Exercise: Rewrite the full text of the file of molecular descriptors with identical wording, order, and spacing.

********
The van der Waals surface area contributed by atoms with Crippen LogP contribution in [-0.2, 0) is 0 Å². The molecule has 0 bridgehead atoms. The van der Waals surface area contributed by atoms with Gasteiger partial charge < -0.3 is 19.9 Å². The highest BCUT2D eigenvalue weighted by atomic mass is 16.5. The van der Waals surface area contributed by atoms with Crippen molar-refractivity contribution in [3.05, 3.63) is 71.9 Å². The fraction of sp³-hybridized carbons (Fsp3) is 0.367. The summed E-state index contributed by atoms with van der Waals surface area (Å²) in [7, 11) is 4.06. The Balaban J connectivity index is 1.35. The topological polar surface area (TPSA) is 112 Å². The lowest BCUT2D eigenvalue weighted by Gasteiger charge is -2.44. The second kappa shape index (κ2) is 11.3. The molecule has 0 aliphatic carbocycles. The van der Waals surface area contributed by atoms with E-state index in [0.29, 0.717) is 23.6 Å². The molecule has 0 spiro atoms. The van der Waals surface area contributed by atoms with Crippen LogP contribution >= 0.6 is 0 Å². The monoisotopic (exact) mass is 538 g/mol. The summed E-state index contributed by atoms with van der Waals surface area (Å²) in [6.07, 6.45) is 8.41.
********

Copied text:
The van der Waals surface area contributed by atoms with Crippen LogP contribution in [-0.2, 0) is 0 Å². The molecule has 0 bridgehead atoms. The van der Waals surface area contributed by atoms with Gasteiger partial charge < -0.3 is 19.9 Å². The highest BCUT2D eigenvalue weighted by atomic mass is 16.5. The van der Waals surface area contributed by atoms with Crippen molar-refractivity contribution in [3.05, 3.63) is 71.9 Å². The fraction of sp³-hybridized carbons (Fsp3) is 0.367. The summed E-state index contributed by atoms with van der Waals surface area (Å²) in [7, 11) is 4.06. The Balaban J connectivity index is 1.35. The topological polar surface area (TPSA) is 112 Å². The lowest BCUT2D eigenvalue weighted by Gasteiger charge is -2.44. The second kappa shape index (κ2) is 11.3. The molecule has 0 aliphatic carbocycles. The van der Waals surface area contributed by atoms with E-state index in [0.29, 0.717) is 23.6 Å². The molecule has 0 spiro atoms. The van der Waals surface area contributed by atoms with Crippen LogP contribution >= 0.6 is 0 Å². The monoisotopic (exact) mass is 538 g/mol. The summed E-state index contributed by atoms with van der Waals surface area (Å²) in [6.07, 6.45) is 8.41.